[Illustration: GROTESQUE      NOTRE DAME, PARIS]

A remarkable quality of the grotesque creations of Gothic art is the
close and accurate observation of nature which they, no less than the
images of real things, display. However fabulous the imagined creature
may be, the materials out of which he is made are derived from nature,
and manifest a keen appreciation of animal structure. Vertebra or
claw, wing or beak, eye or nostril, throat or paw,--every anatomical
member displays an intimate familiarity with real organic form and
function, and an imaginative sense of its possible combinations in
creative design. Take, for instance, those strange beasts, or
terrible demons of the parapet of the Cathedral of Paris. Each of
them seems animated with a living spirit, and has an almost startling
appearance of reality. And besides this lifelikeness and functional
truth, a highly ornamental play of lines, and a subtle elaboration of
finely modelled surfaces, are shown in these grotesque forms. In the
early and early mature periods they exhibit a noticeable restraint
of posture and movement; extravagantly contorted forms and violent
movements occur, for the most part, only in the decline of Gothic, when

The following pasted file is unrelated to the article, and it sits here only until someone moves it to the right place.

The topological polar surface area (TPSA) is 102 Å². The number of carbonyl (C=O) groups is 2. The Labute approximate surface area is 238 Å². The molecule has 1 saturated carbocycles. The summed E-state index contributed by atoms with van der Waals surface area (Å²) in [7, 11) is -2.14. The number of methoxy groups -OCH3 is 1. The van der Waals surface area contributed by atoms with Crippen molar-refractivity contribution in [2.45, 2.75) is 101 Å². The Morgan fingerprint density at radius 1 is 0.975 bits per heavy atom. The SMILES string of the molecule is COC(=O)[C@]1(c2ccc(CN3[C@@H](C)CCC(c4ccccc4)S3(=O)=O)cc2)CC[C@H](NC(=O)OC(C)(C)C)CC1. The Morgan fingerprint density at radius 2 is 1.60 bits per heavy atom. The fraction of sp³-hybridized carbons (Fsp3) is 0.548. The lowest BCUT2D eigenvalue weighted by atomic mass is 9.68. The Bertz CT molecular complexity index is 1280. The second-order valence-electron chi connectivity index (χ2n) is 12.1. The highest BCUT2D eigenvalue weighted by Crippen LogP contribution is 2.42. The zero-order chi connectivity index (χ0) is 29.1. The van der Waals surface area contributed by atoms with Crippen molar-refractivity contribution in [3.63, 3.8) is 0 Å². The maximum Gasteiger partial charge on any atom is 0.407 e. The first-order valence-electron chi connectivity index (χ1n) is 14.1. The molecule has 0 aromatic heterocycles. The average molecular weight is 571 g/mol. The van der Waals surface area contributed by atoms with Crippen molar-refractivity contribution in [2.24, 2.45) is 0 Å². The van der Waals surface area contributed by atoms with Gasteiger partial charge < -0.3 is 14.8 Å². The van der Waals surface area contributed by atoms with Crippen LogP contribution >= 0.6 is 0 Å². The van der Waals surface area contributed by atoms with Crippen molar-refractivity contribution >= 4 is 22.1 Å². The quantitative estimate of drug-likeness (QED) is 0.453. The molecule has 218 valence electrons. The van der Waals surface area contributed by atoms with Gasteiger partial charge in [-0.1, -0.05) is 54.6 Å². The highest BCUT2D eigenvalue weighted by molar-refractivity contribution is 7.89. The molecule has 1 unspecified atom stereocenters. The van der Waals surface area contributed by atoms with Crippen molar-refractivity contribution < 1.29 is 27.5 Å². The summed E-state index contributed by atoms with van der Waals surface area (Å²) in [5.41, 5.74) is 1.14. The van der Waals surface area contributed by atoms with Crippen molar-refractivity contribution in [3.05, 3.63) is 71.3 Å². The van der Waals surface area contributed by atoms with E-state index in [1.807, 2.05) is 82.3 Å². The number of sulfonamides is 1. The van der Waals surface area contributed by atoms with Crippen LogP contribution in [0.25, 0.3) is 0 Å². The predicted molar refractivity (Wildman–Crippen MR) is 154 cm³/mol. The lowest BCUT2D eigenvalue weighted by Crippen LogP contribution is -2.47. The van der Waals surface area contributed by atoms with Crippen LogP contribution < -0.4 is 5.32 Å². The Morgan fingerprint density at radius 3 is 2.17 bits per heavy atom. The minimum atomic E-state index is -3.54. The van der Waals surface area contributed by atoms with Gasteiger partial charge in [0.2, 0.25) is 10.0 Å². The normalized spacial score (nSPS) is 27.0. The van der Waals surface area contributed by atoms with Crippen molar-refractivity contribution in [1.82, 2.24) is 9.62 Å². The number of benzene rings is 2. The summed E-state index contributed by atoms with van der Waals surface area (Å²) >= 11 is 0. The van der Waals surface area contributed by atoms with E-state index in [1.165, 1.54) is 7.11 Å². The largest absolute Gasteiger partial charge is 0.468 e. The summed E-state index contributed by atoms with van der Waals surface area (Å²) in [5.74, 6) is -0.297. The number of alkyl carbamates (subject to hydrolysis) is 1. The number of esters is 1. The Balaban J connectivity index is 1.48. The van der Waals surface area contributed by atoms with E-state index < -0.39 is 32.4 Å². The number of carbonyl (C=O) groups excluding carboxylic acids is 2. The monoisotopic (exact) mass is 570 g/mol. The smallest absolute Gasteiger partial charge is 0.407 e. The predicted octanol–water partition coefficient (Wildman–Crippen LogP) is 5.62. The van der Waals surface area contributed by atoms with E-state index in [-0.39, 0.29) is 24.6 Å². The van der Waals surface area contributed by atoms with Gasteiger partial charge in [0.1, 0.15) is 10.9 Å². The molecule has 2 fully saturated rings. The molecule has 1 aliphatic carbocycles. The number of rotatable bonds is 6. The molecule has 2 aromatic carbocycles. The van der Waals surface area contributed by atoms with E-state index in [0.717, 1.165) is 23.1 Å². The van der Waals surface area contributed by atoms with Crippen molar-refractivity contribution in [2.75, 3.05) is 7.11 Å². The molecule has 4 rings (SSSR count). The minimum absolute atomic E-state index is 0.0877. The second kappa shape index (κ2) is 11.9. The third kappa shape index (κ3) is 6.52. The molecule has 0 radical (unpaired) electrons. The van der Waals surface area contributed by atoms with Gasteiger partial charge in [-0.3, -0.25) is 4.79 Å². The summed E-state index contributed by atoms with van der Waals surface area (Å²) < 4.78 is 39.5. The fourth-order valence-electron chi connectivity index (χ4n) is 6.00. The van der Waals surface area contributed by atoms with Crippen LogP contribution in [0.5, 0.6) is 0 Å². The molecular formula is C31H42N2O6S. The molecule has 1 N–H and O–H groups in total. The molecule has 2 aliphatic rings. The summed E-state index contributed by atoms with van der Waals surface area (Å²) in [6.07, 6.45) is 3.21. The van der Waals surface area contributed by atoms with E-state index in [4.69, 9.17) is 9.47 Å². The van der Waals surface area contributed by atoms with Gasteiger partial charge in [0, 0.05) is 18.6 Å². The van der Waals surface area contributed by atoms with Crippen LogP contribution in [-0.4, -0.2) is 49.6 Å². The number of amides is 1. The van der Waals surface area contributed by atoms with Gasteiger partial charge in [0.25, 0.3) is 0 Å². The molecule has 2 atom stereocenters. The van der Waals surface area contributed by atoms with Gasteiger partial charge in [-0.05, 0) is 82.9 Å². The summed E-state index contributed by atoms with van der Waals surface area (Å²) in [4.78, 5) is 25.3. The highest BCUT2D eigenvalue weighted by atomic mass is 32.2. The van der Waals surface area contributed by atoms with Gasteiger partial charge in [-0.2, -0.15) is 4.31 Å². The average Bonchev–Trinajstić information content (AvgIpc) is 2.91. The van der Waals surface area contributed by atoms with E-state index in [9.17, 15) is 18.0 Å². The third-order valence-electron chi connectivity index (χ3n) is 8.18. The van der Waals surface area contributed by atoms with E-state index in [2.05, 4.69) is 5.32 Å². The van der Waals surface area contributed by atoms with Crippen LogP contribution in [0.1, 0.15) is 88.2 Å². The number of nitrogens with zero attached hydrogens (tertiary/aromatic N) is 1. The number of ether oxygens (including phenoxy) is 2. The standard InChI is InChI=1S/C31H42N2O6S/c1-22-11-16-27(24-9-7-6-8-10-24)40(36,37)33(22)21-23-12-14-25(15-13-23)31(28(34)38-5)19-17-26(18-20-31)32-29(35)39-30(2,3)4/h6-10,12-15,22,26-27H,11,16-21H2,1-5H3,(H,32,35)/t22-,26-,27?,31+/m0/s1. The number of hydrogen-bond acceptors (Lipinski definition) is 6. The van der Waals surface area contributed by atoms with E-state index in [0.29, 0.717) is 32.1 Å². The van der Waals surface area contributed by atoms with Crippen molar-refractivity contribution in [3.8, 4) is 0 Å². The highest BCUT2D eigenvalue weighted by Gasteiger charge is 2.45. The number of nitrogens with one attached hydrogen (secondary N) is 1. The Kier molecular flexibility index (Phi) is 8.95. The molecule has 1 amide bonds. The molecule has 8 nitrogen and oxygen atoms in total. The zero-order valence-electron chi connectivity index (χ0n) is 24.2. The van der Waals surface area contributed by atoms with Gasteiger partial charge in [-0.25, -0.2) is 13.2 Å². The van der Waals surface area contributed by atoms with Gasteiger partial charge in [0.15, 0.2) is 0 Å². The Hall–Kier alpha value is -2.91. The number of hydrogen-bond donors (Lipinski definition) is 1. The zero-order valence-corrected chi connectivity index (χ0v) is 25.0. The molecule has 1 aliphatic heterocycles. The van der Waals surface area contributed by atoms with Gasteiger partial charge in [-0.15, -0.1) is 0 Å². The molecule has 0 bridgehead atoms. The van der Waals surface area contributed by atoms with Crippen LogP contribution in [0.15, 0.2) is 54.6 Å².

jaded sensibilities had ceased to appreciate the value of moderation in
design.--CHARLES H. MOORE: "_Gothic Architecture_."

                   *       *       *       *       *

In addition to Notre Dame at Paris, the churches of Rheims, Amiens,
Rouen, Laon, Vézelay, Auxerre and the religious edifices throughout
Poitou, Saintonge, Guyenne and Burgundy, and the borders of the Loire,
in France are rich in examples of grotesque animal sculpture.



[Illustration: PLATE L      THE CAMPANILE]

                          Transcriber's Note:

Italics are indicated by _underscores_.

Small capitals have been rendered in full capitals.

A number of minor spelling errors have been corrected without note.

*** End of this Doctrine Publishing Corporation Digital Book "The Brochure Series of Architectural Illustration, vol. 06, No. 6, June 1900
 - The Duomo and the Campanile: Florence, Grotesques from
 - Notre Dame, Paris." ***